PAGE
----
In class last week, the discussion turned to the topic of Gentlemen's agreements and their place in project management. The formal answer is that there is no place for them - only what can be referenced in the contract should be done, and done as specified. But the conversation covered some of the greyer areas - suppose it's an internal customer, suppose you have a good long term relationship with the client, isn't the effort of drawing up a contract sometimes greater than the risk of not having one?
It does seem that the constant reference to what's legal does tend to slow down one's ability to deliver. And, as we see from political life, following the boundary between what's legal and what's not does result in a less congenial society. People of good will who want to do a good job and expect others to do the same often find the additional legal processes very burdensome.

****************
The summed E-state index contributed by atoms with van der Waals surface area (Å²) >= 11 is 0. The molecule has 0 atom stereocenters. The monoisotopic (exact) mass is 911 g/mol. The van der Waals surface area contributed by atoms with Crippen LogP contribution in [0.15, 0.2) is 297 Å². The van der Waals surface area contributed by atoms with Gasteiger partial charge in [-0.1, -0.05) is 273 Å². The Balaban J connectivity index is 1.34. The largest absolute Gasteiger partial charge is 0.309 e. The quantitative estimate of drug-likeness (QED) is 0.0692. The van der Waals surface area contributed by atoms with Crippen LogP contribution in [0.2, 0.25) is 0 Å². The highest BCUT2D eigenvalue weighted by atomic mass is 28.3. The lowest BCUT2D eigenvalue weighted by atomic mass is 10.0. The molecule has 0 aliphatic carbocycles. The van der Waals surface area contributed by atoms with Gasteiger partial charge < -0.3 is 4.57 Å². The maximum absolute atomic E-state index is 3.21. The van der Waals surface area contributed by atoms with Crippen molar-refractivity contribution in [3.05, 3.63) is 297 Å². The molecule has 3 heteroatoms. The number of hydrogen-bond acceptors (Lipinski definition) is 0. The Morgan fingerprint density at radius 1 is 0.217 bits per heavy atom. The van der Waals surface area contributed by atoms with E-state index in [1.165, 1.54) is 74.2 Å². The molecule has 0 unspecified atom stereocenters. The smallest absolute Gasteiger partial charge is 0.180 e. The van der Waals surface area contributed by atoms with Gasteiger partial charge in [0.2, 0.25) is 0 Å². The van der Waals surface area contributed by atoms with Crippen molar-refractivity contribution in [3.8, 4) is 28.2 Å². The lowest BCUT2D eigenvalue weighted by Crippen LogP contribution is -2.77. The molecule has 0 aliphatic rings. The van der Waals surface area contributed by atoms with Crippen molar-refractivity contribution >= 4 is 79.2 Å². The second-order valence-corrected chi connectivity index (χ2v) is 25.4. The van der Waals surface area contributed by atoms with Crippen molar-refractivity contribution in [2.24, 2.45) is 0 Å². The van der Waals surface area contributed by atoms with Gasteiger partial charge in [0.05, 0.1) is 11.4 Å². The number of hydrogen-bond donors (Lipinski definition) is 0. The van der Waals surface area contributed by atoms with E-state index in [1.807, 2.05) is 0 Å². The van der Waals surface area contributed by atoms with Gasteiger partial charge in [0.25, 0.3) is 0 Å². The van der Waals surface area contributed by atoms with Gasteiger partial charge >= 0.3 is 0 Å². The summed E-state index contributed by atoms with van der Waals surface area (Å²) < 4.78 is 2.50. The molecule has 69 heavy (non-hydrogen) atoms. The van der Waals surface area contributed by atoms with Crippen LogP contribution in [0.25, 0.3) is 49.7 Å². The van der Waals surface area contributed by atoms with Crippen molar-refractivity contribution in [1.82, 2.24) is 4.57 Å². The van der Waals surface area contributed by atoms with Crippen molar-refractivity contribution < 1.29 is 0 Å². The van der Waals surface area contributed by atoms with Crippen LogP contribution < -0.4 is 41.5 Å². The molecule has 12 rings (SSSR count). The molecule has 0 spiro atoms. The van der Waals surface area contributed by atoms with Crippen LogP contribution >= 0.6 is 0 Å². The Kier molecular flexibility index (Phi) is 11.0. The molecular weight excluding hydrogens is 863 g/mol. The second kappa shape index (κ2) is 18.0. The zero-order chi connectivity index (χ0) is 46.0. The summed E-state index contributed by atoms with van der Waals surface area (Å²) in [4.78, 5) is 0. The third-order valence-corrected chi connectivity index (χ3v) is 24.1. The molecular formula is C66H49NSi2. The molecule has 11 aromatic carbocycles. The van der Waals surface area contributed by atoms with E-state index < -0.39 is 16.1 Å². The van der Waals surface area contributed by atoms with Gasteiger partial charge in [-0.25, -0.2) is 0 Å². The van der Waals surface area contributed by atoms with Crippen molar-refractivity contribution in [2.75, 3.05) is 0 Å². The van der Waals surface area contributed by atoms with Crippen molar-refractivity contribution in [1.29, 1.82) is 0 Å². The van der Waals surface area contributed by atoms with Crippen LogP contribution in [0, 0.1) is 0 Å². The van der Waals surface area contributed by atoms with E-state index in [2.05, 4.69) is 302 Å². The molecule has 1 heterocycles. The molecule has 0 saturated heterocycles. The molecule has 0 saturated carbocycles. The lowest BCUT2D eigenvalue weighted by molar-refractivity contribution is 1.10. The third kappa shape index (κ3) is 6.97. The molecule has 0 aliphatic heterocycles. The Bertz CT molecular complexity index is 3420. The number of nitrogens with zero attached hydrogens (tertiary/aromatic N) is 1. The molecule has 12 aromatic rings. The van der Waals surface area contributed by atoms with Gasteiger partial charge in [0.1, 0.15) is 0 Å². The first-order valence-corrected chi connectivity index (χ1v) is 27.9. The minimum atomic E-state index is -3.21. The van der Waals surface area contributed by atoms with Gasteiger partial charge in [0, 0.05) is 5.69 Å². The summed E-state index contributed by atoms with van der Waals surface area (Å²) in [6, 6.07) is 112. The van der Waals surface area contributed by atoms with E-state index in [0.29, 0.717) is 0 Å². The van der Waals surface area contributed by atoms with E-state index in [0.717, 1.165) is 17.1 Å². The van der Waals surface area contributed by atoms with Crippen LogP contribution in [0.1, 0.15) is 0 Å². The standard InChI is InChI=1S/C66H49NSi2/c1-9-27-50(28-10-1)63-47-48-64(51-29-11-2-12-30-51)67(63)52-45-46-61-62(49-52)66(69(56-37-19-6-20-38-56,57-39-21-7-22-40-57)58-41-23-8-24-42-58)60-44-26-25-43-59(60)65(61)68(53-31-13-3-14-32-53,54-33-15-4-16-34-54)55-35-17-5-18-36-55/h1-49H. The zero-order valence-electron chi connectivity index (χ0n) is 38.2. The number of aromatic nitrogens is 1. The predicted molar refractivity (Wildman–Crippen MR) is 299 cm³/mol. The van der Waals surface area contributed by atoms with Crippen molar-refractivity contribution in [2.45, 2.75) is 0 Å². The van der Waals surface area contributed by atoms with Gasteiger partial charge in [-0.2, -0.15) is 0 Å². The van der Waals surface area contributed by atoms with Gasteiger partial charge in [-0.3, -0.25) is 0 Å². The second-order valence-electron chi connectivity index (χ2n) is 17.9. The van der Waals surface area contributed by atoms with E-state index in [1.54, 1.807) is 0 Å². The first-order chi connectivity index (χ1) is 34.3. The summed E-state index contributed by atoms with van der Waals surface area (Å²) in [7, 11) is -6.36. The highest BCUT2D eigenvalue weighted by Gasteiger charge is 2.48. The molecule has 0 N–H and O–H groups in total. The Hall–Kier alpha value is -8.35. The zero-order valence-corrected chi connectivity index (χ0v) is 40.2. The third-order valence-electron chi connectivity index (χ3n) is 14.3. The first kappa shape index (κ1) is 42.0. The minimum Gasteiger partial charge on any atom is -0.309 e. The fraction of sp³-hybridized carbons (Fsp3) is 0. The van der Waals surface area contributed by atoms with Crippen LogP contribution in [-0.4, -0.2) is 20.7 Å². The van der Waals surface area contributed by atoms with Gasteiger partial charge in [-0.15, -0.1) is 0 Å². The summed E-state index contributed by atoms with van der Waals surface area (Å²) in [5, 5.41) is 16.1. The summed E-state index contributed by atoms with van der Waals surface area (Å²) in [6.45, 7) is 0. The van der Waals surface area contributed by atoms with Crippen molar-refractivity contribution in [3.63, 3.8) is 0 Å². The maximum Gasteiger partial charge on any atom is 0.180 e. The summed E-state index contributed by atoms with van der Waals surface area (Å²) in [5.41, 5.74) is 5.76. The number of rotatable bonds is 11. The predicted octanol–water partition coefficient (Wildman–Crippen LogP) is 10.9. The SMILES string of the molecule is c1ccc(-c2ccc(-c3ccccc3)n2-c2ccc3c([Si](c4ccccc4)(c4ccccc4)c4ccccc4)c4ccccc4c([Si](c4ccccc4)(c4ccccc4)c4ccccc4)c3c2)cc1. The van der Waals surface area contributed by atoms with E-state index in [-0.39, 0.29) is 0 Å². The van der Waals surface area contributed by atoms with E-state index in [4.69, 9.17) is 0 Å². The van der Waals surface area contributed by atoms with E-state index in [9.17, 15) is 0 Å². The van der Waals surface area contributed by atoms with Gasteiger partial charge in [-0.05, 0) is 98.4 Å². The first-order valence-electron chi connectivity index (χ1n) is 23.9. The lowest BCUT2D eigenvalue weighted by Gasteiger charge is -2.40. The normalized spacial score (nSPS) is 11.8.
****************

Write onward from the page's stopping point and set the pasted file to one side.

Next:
So it's as well to be reminded sometimes what the consequences can be of not having the insurance that the law provides. This paper from 2002 by Frances Fowler gives a couple of interesting short case studies. It also gives some guidelines about a project manager's conduct to avoid getting caught on the wrong side.Legal Aspects of Project Management
Labels: law, legal-matters, project-management, project-manager-tips